Manhattan Steam Pipe Blast Opens Crater in New York City

A Manhattan steam pipe explosion has left a massive crater in the middle of a busy intersection in New York City.

According to NBC New York, the explosion occurred just as the morning rush hour commute got underway at around 6:30 a.m. ET near Fifth Avenue and 21st Street in Manhattan's Flatiron District, sending a plume of smoke billowing into the air and leaving a massive crater behind.

"I ran upstairs and when I got up the stairs and got out the door there was steam everywhere, it looked like an explosion happened ... and an explosion had happened," Patrick Tentes said. "There was a bunch of mud spraying the door, it didn't seem stable, I was scared."

The New York Fire Department responded to the explosion and ordered an evacuation of the immediate area, where debris, chunks of asphalt, and mud covered nearby streets and cars. Several witnesses reported that water had also begun to flood the streets near where the blast left a crater in the intersection, though there were no immediate reports of a water main break.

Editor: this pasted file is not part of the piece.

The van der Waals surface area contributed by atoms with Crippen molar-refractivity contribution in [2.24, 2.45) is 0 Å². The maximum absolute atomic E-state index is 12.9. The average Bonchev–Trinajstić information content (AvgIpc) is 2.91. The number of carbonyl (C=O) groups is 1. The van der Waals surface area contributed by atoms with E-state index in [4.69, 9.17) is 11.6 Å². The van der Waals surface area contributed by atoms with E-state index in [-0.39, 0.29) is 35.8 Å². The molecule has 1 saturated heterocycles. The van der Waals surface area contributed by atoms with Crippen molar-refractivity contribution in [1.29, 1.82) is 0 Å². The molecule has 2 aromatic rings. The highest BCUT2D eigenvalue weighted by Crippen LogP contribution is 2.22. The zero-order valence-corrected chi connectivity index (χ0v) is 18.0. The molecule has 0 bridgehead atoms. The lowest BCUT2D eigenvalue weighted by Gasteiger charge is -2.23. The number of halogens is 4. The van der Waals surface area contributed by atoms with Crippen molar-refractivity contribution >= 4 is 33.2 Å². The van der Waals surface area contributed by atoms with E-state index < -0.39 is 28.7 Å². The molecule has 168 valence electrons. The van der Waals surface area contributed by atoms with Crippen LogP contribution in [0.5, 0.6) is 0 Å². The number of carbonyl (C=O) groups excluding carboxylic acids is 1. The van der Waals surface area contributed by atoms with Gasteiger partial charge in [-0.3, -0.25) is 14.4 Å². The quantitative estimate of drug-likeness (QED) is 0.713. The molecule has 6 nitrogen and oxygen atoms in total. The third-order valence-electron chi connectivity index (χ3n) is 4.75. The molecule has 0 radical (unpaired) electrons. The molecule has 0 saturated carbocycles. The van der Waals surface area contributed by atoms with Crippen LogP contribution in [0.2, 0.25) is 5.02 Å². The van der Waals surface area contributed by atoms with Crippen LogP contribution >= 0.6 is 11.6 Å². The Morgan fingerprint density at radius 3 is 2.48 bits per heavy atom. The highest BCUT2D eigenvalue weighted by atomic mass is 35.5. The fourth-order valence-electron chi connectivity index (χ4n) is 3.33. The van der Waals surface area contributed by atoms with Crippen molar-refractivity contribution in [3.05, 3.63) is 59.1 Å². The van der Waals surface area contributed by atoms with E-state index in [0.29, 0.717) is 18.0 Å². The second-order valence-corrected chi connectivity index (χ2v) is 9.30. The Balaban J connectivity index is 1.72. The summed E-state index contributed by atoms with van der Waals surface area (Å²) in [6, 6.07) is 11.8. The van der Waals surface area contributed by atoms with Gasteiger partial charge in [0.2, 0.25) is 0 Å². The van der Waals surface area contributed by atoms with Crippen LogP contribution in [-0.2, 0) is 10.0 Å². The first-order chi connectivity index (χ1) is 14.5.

More than 120 minutes into the emergency response, steam and smoke could still be seen billowing from the opened crater. The changing color of the smoke from white to gray and then to black indicated a possible fire underground.

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Energy company Con Edison urged people in the vicinity of the blast to who had been covered by debris to bag their clothes and shower, stating that it was conducting environmental testing for asbestos and other contaminants. The New York Fire Department began decontaminating first responders a few blocks away from the scene as a result of the threat of asbestos, and people could be seen wearing masks as they walked the streets.

The cause of the blast, which resulted in five minor injuries and has affected subway service and traffic in the area, is currently being investigated, and authorities have reported that Con Edison was not performing work in the area at the time.